NRF PROTECT 2022
Did you miss NRF PROTECT 2022? Take a look at our event recap.
The NRF PROTECT conference and expo was back in person at Cleveland’s Huntington Convention Center, June 21-23. The conference, which covers the ever-merging fields of loss prevention, digital fraud and cyber risk, featured retail security executives from across the country as well as 200 exhibitors, seeking solutions and partnerships to address challenges in cybersecurity, organized retail crime and more.
As these issues emerge in a variety of ways, executives must develop new modes of establishing effective leadership and new methods of collaboration to stay ahead of these challenges.
Retail security cannot be protected in silos
New threats demand fresh response strategies. When you want to fix an issue effectively, it’s often best to get a different perspective, said John Matas, director of global fraud, risk and compliance operations at Etsy Inc. Most IT teams think of technical responses to problems but there’s power in information sharing and understanding the skillsets of everyone in your organization.
For example, the C-suite wants to solve big problems and is future-focused on what a challenge means for the brand. When talking to them, it’s important to craft messages in short bursts and talk in their language so they can be on board and apply strategies effectively, said William Evanina, founder and CEO of The Evanina Group.
Retailers need to have conversations in advance with their general counsel and leadership to develop a response plan in case of cyberattacks and other catastrophes to ensure the team has all the information it needs. That includes a timeline process, how to report incidents and who has the authority to effectively distribute information, said Erin Joe, senior vice president of strategy and alliances for Mandiant. Jodie Kautt, vice president of cybersecurity at Target, agrees that retail security should be treated as a joint effort — the retailer recently blended its cybersecurity and fraud functions, establishing a more coordinated team to assess retail risk and protect its business.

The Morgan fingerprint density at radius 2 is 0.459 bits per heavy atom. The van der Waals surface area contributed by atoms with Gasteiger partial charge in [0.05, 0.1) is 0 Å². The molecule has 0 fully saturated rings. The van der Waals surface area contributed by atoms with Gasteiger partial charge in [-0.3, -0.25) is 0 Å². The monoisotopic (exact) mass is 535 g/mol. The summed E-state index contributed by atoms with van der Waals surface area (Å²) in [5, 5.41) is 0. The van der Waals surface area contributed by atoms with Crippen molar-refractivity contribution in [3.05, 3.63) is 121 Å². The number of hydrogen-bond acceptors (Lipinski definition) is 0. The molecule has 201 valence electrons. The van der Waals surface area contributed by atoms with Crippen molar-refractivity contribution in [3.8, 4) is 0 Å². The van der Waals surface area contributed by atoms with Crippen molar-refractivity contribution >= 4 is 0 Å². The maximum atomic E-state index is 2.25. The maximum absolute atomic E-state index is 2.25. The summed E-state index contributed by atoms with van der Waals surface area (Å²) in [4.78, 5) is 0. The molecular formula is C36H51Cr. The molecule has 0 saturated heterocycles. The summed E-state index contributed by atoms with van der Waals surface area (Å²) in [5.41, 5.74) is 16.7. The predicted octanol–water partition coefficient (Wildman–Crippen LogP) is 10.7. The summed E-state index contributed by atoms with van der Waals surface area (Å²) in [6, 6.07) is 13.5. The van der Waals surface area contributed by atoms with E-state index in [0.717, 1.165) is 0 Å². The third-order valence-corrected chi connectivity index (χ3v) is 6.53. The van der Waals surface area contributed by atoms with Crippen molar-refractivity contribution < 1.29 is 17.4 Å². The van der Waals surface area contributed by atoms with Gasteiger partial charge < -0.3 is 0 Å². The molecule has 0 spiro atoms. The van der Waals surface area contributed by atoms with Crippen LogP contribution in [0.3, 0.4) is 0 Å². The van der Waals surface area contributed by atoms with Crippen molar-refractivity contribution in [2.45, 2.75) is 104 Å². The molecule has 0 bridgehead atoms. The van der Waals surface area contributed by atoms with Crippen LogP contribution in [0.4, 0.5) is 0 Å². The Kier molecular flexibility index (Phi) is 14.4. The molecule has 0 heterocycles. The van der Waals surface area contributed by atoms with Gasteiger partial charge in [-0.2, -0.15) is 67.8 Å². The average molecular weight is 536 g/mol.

Retail loss prevention
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Understand retail crime’s many sides
According to NRF’s 2021 National Retail Security Survey, more than two-thirds of retailers said the pandemic increased the overall risk of organized retail crime for their organization because it attracted enterprising retail criminals. ORC groups are becoming more sophisticated and are expanding across the United States. Goods are being exported and ending up back in the supply chain to be sold by reputable retailers. Some groups have even attempted to open their own stores full of stolen merchandise.
Challenges in combatting ORC include inconsistency in its definition and the ease of resale from the increase in online marketplaces. It can also be difficult to prove that an item online has been stolen, said Brian Cairl, senior managing director of K2 Integrity. Retailers must find a way to standardize how ORC is prosecuted to assist law enforcement.
Leadership requires controlled concern
Being a subject matter and technical expert is pivotal to getting the job done, but emotional intelligence and the ability to stay controlled and pivot are skills that can be practiced ahead of time and kick in quickly during challenges.
Stresses from the pandemic, the economy and more are starting to manifest, and it’s important to learn to identify and address the behavior instead of the person. The quickest and simplest way to solve issues during a crisis is by listening, said Evy Poumpouras, former Secret Service agent. Seeing early signs and helping divert tragedies like a mass shooting could require situational empathy like asking someone how they are doing and active listening when behavior may be out of character, said Jillian Peterson, author of “The Violence Project: How to Stop a Mass Shooting Epidemic.”
Emotional intelligence can even be applied to emotion-less tech. Cyber leaders understand that assessing risk varies across systems in retail; Albertsons' Jack Hamm, cybersecurity CTO, and Chad Walker, director of the portfolio information security office, recommend focusing on patterns and processes over perfection to effectively maintain operational tech.